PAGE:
Presentation on theme: "PlantWatch Nova Scotia Melanie Priesnitz, NS PlantWatch Coordinator PlantWatch, Citizen Scientists, Climate Change and what it means to Nova Scotia How."— Presentation transcript:
PlantWatch Nova Scotia Melanie Priesnitz, NS PlantWatch Coordinator PlantWatch, Citizen Scientists, Climate Change and what it means to Nova Scotia How YOU can get involved… Citizen Scientists help Scientists discover how Climate Change affects nature
What is a scientist? Traditionally images such as this may come to mind
Not all scientists wear lab coats! ‘Citizen scientists’ Integrating science into the community
Benefits of Citizen Scientist programs Track trends & data on local, regional and national levels An activity for all ages, great for grandparents and kids Great way to become familiar with local flora & fauna Improve partnerships and networks within communities
Joint Effort: + institutions/organizations in all 13 provinces/territories Purpose: involves Canadians of all ages in the observation of nature helps scientists discover how and why plants are being affected by change climate encourages stewardship and respect for nature, raises awareness of science and the environment What is PlantWatch?
What do PlantWatch citizen scientists do? Go outside in spring and observe: first and mid bloom dates of flowers leafing out dates of trees record this information on a simple form report their findings to the PlantWatch website
Phenology –The recording of data pertaining to the natural world and how it is affected by climatic conditions. Swedish born botanist and father of plant taxonomy, Carl Linneaus was one of the first in the world to begin recording phenology in the 1700’s. Phenology Phrenology
NS School kids in the 1920’s recorded phenological events Dr. Alexander Howard McKay, Superintendent of Schools NS 1900’s, decided every school child should become a naturalist! For 23 years school kids recorded over 200 natural events annually. We still have the data today!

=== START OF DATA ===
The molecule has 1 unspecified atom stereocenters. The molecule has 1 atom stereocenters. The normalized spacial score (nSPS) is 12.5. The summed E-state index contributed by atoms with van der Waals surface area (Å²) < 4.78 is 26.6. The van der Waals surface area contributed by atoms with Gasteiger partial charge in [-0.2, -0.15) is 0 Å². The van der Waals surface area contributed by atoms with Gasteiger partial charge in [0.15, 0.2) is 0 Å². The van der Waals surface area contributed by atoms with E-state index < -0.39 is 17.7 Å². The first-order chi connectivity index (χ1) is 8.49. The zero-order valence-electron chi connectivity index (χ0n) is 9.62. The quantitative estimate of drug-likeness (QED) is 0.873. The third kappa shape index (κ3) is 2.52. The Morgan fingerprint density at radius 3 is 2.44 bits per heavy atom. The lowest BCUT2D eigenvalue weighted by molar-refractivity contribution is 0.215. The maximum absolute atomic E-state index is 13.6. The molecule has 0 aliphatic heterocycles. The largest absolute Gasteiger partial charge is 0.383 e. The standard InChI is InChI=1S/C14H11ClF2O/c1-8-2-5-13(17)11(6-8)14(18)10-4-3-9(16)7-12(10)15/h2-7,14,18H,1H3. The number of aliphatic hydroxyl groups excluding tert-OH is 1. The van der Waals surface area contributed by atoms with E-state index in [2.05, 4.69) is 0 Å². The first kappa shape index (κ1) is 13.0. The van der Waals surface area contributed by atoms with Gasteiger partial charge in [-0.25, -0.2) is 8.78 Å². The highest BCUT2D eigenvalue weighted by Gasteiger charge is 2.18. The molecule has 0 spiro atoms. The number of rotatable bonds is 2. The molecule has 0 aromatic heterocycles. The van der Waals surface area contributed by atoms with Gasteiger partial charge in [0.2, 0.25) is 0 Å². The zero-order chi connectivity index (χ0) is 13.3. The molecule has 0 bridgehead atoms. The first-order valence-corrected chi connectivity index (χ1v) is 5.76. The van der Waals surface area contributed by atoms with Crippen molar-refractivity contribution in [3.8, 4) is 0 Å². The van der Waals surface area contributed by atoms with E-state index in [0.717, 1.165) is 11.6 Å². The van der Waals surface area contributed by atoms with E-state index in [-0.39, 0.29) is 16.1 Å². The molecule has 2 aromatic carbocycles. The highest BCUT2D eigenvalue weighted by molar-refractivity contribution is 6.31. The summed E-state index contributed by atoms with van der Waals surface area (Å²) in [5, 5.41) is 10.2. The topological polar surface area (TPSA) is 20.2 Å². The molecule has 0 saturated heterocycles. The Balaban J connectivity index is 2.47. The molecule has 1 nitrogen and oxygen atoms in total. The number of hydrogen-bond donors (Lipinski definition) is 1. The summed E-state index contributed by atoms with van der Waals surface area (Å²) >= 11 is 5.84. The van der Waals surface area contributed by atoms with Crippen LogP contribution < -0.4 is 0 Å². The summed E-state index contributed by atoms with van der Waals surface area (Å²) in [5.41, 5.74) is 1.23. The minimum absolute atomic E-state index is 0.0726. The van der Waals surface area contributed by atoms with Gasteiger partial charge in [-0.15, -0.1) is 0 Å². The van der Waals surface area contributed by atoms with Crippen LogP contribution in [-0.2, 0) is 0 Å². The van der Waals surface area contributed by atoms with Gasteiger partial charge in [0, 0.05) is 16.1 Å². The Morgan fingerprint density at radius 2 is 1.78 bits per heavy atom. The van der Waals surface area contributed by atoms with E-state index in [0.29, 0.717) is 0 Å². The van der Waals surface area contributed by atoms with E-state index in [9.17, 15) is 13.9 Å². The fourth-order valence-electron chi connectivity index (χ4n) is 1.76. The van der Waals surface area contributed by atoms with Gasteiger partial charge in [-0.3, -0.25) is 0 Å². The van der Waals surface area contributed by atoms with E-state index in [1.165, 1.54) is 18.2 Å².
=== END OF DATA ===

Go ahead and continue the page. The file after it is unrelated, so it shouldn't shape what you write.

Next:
How to record PlantWatch phenology Select a site – watch same site each year Mark your territory – so you don’t forget Get outside – watch spring happen Record the data – the form is simple Send in via mail/internet – you’re done (until next year…)
PlantWatch Observation Form Name of Plant: _____________________________________ Flowering Phase First Bloom (month/day/year): __________________________ Mid Bloom (month/day/year): __________________________ Leafing Leafing (month/day/year):_____________________________ Plant Location Location Name:_____________________________ Closest city or town: _____________________________ Province/Territory: _____________________________ Latitude: ___ ° ___ ‘ ___ “ N Longitude: __ ° __ ‘ __ “ W Elevation (if known): ___________(metres) Habitat Type [ ] Deciduous forest [ ] Marsh, bog, wetland [ ] Coniferous forest [ ] Farmland [ ] Mixed forest [ ] Residential garden/lawn [ ] Tundra/barren [ ] Schoolyard [ ] Grassland Optional Details Sun Exposure: [ ] sunny and open area [ ] in half shade [ ] shaded all day Plant is located on: [ ] flat area [ ] gentle slope [ ] steep slope Slope faces (circle one): N NE E SE S SW W NW
Bunchberry (Cornus canadensis) Also known as: crackerberry, dwarf cornel Bloom time: May - June General - Low, woodland plant, grows in patches. Flowers & Fruits - Flowers are tiny and green or cream-coloured, each plant has a single cluster with four showy white bracts that look like petals. The fruits are red berries that appear later in the summer. The flowers exhibit explosion pollination!
To Observe When flowers open, black central dots are visible, (stigmas). First bloom: when the first flowers are open in the observed plants (3 places) Mid bloom: when 50% of the flowers are open in the observed plants. Select a typical 1m patch of plants. Watch the same plants each year.